If you’re a young woman on social media, you’ve likely been exposed to the newest trend: being a 'clean girl'.
The ‘clean girl’ is an off-duty model; she is effortlessly beautiful. Her hair is slicked back into a ponytail held back with olaplex oil. Her skin is glowing because she’s lathered in Vaseline. The color palette of her pictures is white and bright and blinding. Her bathroom counter is home to an array of luxurious oils and serums, but other than that, there’s not a single item on literally any surface. Her TikTok feed is video after video of her making her bed, washing her face and lighting a bedside candle in a face mask.
Somewhere along the way we’ve decided to ditch the full-face makeup and high heels beauty standard and we replaced it with one that’s more fresh and natural. This standard promotes self-care. This standard is all about being kind to ourselves.
But perhaps the dangerous thing about this borderline unattainable beauty standard is that it’s packaged and sold to us as a lifestyle that is completely and utterly accessible, if only we own the right products.
Genomics and molecular genetics sophomore Bhavya Thotakura said that recent social media trends have changed the kinds of products that she buys.
“There's a new product innovation with results that everyone's talking about, almost every other day,” Thotakura said. “I'm always on TikTok, and there's always some random new product that looks so good and you're like, ‘I need to try this’.”
Consumer behavior expert and MSU marketing professor Ayalla Ruvio said that college-aged people’s exposure to advertisements is unparalleled. Every third video on TikTok is a clothing or skincare ad. Every influencer that you follow on instagram is posting her haircare haul. Every YouTuber is showing you their daily makeup routine with luxurious products (that they have a coupon for, if you click the link in the description).
Journalism junior Gabby Nelson said that our current understanding of self-care materializes women’s beauty and exacerbates beauty standards.
Beauty standards for women can be a lot of things: hair color, hair length, height, bra size, waist measurements, eye color, complexion, the list goes on. But one thing they are are not is discriminatory on the basis of age.
Ruvio noted that middle-aged women are subject to perhaps even harsher advertisements for beauty products, especially as it pertains to anti-aging. She referred to this as a double standard that we haven’t had much success in changing: men get better with age, but women should avoid displaying physical signs of aging at all costs (literally).
“We all have the desire to look the best we can, right?” Ruvio said. “So any product that enhances how we look in the way that we like it will be appealing to us.”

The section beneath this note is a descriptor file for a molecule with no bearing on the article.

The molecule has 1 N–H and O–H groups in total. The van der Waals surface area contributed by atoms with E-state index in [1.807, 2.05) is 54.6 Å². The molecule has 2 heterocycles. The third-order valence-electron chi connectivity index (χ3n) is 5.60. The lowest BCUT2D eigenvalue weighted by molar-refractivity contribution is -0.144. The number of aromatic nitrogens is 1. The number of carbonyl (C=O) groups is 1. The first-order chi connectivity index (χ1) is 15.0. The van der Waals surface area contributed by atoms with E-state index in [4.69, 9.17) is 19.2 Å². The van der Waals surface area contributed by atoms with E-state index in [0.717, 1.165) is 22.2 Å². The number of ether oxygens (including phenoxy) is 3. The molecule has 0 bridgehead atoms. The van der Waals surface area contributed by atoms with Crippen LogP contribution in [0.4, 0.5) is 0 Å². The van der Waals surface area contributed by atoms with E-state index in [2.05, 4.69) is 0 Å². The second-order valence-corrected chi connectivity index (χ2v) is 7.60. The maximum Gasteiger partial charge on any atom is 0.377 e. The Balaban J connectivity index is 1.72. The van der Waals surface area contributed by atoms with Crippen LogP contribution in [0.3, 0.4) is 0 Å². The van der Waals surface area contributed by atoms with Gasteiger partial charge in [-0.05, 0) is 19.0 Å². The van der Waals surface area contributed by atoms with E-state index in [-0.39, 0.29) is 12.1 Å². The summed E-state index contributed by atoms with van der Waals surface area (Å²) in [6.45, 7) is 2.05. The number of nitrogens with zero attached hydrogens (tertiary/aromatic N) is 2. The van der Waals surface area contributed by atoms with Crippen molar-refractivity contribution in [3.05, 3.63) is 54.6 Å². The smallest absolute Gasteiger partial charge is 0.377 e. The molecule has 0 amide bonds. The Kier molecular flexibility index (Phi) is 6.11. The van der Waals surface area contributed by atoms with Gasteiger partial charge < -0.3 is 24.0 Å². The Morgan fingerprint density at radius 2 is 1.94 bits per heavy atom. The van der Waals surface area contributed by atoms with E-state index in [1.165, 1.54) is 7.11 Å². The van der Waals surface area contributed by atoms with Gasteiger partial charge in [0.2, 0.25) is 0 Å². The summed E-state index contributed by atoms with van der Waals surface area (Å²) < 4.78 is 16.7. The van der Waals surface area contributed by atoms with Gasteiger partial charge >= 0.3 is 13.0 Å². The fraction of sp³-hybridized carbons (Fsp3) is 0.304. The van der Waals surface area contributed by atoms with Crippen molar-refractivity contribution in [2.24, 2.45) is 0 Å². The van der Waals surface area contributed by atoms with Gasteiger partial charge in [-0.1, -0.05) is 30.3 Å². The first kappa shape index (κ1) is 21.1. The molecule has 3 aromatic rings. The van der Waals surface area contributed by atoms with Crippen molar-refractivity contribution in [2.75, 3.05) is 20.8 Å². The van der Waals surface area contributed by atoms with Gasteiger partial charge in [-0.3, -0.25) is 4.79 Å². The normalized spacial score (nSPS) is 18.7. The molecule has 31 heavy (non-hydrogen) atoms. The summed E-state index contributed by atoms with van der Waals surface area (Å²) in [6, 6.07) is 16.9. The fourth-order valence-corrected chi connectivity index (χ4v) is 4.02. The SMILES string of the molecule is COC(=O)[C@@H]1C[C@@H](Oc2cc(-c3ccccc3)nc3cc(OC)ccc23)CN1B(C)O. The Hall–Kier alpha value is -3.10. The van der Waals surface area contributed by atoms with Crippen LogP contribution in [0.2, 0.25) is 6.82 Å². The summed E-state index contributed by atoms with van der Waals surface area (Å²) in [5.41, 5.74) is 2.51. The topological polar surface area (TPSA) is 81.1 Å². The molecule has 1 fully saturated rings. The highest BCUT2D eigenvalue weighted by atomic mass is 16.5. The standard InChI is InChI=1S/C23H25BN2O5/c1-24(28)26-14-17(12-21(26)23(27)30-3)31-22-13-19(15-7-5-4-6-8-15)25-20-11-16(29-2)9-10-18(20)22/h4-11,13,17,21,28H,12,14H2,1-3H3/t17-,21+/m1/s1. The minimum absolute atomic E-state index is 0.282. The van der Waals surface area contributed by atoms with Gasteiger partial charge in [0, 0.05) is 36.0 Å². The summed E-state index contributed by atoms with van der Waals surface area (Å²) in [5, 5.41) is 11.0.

Thotakura admits that she owns a lot of tools and products that she uses mostly just for the sake of using them.
“Sometimes you don't even know if the products work,” Thotakura said. “It’s just the fact that you're doing it, it makes you feel good. So it's all about the feeling.”
Ruvio described this as the ‘hedonic value’ of a product: pleasure derived from consuming or using the object. The pleasure doesn’t come from the utility of the product, but rather the experience of using it and the feeling it gives us.
“Research shows that consumers that were purchasing … wearing … or having in their possession some kind of high end item, perform better in interviews or in tests,” Ruvio said. “It boosts our confidence. It makes us feel better.”
Thotakura said that she’s tried to limit her purchases to brands that she trusts.
But what makes a brand “trustworthy”? Consumer loyalty expert and MSU retailing professor Patricia Huddleston said that we often think of a brand as a relationship that we have, especially if its products have performed the way we want them to.
“When you buy products,” Huddleston said. “You don't necessarily think about the brand profiting from your purchase.”
Once we have personified a company, turned something that exists to reap a profit from us into something worthy of our loyalty, are we capable of being anything more than crazed consumers?
Ruvio said that ‘smart consumers’ are better with their purchases and the ability to control their impulses. Smart consumers are able to escape the cycle of buying items, deriving all of the pleasure from it and becoming bored with it soon after.
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But in order to escape this, Ruvio said that we have to ask ourselves questions like, “Do I really need this?”
When it comes to practicing self-care, the answer is often no. Self-care doesn’t always look so aesthetically-pleasing, nor is it a pleasure only afforded to those privileged enough to pay for it.
“I think it's important for women to acknowledge that you don't have to have a bunch of money and buy all the beauty products to engage in self-care,” said Nelson.
Thotakura said that self-care is different for everybody and what's considered ‘beautiful’ or ‘healthy’ might vary for people.
“I think self care to me is kind of just listening to your body,” Thotakura said. “If I need mental help or if I need a physical relaxation or just a break, it depends on what my body is asking for.”
For Nelson, self-care is making the time to prioritize herself. It can be taking a bath, meditating or doing yoga; all things that don’t require an element of materialism.
With smarter consumerism, perhaps self-care could become more of a practice that everyone is capable of partaking in, and less of an aesthetic that comes with a price tag.
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